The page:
From a newbie II
Hello there. I am another Haskell beginner. I am writting this page to tell my experience with Haskell so far, inspired by the article From a newbie.
First impressions of Haskell
My first language was PHP, then C, then C++ and some ruby/python scattered sparsely. Then someone in the #c++ channel in Quakenet said something about Haskell and functional programming. He said there were 'no variables' or something of the sort, and how it had influenced and improved his C++ style. Since he was a pretty good programmer I decided to take a look. Ugh, what the f*ck is this? So it never went past taking a glance from the examples in wikipedia or haskell.org, learning by guessing and then giving up.
Only 6 months after, out of sheer boredom I decided to resume my Haskell lessons. Naturally, I am enjoying it more than ever, since this 'feeling' that learning something \this\ new gives I had only found when learning C, or learning about OOP in ruby or C++.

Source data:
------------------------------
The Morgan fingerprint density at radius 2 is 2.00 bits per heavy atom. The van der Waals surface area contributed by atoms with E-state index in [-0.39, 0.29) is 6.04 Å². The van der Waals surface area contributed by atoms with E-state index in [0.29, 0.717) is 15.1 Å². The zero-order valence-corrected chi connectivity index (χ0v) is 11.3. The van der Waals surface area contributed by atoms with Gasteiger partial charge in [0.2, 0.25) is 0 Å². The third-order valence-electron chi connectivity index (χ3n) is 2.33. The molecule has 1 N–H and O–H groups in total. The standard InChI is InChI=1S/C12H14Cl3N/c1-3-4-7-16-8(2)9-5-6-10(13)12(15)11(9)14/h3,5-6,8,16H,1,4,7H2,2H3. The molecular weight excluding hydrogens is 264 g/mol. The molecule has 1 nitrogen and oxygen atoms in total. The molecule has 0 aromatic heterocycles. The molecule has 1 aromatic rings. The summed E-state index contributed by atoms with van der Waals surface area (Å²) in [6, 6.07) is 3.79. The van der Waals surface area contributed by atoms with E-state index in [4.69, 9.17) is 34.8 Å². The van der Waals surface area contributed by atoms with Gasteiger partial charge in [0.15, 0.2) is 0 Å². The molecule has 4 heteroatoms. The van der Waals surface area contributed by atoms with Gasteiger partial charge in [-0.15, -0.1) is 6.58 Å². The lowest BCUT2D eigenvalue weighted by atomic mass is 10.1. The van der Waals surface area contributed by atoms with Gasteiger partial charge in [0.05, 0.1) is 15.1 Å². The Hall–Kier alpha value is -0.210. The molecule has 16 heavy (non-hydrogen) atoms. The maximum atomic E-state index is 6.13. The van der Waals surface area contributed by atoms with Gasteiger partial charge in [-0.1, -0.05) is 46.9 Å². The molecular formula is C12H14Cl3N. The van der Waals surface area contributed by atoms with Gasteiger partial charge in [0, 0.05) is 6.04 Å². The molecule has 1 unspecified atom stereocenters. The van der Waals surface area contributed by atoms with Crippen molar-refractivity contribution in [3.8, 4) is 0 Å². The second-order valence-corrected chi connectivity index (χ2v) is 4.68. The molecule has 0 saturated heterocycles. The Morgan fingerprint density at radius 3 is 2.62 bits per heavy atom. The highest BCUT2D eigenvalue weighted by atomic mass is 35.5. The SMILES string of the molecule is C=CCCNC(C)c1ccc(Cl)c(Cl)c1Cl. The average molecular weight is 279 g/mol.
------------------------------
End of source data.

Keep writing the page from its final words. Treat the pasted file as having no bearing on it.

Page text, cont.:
Learning Haskell takes lots of time and practice
Just like it took... what, 2 years? to learn C++ (and I still don't consider myself good at it), I think Haskell has a loooong learning curve. Specially if you come from an imperative background.
Learning Haskell made easy
Short and sweet:
- Print the haskell98 report - read.
- #haskell on freenode - ask.
Haskell can be interpreted AND compiled?
I have to admit this was one of the features about it that attracted me the most. So far I had dealt with either compiled languages (C, C++) or interpreted (Ruby, Python, PHP). This just looked awesome. And it is.
Haskell can be used to write real-world stuff
Amazing, so it's not educational oriented only, but rather has a rather large standard library for interfacing with the real-world (WIN32 Api, OpenGl, Networking, etc). Sweet.
Elegant solutions here I come
I'm not even sure if I like the code more than the resulting binaries sometimes. :)